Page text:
The Architecture of Smart Intelligence: Structuring and Overseeing Agencies in the Post-9/11 World
Anne Joseph O'Connell
University of California, Berkeley - School of Law
California Law Review, Vol. 94, p. 1655, 2006
UC Berkeley Public Law Research Paper No. 878223
The changes to the intelligence community and its congressional overseers recommended by the 9/11 and WMD Commissions, both those implemented and those not adopted, raise fundamental questions of administrative and constitutional law. These questions cut to the heart of the federal government's effectiveness in addressing two of the most prominent policy imperatives of our time: protecting national security and maintaining core democratic values, including civil liberties, transparency, and accountability. How should agencies and congressional oversight be structured in a system of separate but overlapping powers that aims to protect both national security and central liberal democratic values? Should administrative agencies (or congressional committees) be combined or placed in competition with each other? Answers to these questions are constrained by political realities. As Terry Moe explains, the bureaucracy arises out of politics, and its design reflects the interests, strategies, and compromises of those who exercise political power.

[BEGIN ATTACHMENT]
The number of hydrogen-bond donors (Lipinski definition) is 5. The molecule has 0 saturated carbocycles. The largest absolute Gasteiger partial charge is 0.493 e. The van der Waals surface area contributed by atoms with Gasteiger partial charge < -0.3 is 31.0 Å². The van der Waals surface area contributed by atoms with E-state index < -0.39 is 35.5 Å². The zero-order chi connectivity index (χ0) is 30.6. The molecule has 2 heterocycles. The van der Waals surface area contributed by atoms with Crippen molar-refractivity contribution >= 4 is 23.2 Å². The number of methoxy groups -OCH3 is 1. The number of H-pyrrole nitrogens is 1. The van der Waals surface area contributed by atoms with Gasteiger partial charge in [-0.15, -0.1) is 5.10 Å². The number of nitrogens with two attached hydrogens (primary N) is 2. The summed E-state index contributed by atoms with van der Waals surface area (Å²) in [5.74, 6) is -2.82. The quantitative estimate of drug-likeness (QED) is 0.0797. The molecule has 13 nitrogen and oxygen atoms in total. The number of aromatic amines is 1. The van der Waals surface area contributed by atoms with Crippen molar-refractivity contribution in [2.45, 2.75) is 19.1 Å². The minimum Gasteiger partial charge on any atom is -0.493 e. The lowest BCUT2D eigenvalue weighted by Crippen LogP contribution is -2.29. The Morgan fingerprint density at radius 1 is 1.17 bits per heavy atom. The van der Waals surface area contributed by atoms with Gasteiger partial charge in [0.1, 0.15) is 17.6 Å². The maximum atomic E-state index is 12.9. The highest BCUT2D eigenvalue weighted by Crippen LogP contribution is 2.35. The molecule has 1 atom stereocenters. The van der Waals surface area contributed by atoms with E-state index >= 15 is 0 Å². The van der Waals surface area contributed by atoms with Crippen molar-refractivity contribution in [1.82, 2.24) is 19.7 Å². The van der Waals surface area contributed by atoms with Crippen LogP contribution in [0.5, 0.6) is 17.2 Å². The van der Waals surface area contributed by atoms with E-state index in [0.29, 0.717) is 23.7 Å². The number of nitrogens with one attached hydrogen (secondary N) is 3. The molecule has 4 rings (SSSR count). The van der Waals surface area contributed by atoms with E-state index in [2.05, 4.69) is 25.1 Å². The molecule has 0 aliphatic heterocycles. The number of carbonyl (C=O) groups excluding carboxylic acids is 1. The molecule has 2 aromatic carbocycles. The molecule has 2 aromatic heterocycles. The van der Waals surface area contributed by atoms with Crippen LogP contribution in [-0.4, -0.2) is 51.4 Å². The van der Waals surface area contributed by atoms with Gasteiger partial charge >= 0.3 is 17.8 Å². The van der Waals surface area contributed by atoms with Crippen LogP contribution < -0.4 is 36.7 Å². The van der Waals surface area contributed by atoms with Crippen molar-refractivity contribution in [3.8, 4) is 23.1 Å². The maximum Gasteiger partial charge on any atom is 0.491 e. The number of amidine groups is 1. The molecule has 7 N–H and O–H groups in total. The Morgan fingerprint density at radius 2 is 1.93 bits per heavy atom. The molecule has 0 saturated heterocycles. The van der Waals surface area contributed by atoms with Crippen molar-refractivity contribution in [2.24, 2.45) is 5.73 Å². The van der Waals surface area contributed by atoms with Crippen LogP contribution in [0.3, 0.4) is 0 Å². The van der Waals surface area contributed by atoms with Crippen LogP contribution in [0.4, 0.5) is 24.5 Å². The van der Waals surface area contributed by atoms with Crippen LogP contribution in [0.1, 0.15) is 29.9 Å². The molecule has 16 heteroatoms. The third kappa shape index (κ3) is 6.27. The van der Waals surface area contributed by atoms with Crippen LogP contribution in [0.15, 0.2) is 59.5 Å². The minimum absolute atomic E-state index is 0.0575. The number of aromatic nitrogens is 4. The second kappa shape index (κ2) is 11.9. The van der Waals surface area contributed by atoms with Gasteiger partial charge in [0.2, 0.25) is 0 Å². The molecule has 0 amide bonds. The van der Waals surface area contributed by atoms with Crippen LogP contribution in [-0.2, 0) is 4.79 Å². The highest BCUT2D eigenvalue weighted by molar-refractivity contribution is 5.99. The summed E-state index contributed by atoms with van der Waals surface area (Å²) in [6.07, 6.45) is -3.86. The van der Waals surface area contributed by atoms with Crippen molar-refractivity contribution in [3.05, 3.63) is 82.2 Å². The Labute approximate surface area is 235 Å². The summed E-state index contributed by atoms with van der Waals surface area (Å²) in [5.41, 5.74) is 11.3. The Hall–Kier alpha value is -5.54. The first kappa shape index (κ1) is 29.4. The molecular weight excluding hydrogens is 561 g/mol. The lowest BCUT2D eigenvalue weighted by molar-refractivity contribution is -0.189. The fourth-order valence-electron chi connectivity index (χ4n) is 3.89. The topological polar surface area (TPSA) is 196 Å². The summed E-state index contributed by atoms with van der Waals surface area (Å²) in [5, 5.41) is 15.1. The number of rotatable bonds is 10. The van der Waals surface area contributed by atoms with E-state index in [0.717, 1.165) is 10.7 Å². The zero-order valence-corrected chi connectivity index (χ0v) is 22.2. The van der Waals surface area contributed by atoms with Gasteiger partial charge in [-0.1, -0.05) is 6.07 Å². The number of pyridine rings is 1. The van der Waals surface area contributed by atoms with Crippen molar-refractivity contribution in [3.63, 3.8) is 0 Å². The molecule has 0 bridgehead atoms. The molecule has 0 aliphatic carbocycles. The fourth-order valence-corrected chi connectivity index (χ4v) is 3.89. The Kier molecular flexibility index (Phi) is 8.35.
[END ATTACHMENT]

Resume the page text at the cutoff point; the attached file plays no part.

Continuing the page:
Drawing on research in economics, political science, and law, this paper considers three important perspectives on the recommendations to unify intelligence agencies and to consolidate congressional oversight, which have not, so far as I can tell, been applied to intelligence reform rigorously in combination. These perspectives, in addition, have wider application to any possible restructuring of the administrative state. First, what are the most effective structures of the intelligence bureaucracy and congressional oversight for national security, taking into account both benefits and costs? Second, what structures are politically and legally feasible? It is very difficult, though not impossible, to change jurisdictions of agencies and congressional committees. The Intelligence Reform and Terrorism Prevention Act of 2004 changed some agency jurisdictions, but it did not shift congressional boundaries. Third, what types of agencies and congressional structures should a democratic society desire? How does the organization of the intelligence community and congressional oversight affect core liberal democratic values? This Article questions the siren call of unification on the grounds of national security effectiveness, political feasibility, and democratic legitimacy, and suggests future avenues for research.
Number of Pages in PDF File: 90
Keywords: intelligence reform, agency design, redundancy, congressional committees, civil liberties
JEL Classification: D20, D73, D72, H11
Date posted: January 26, 2006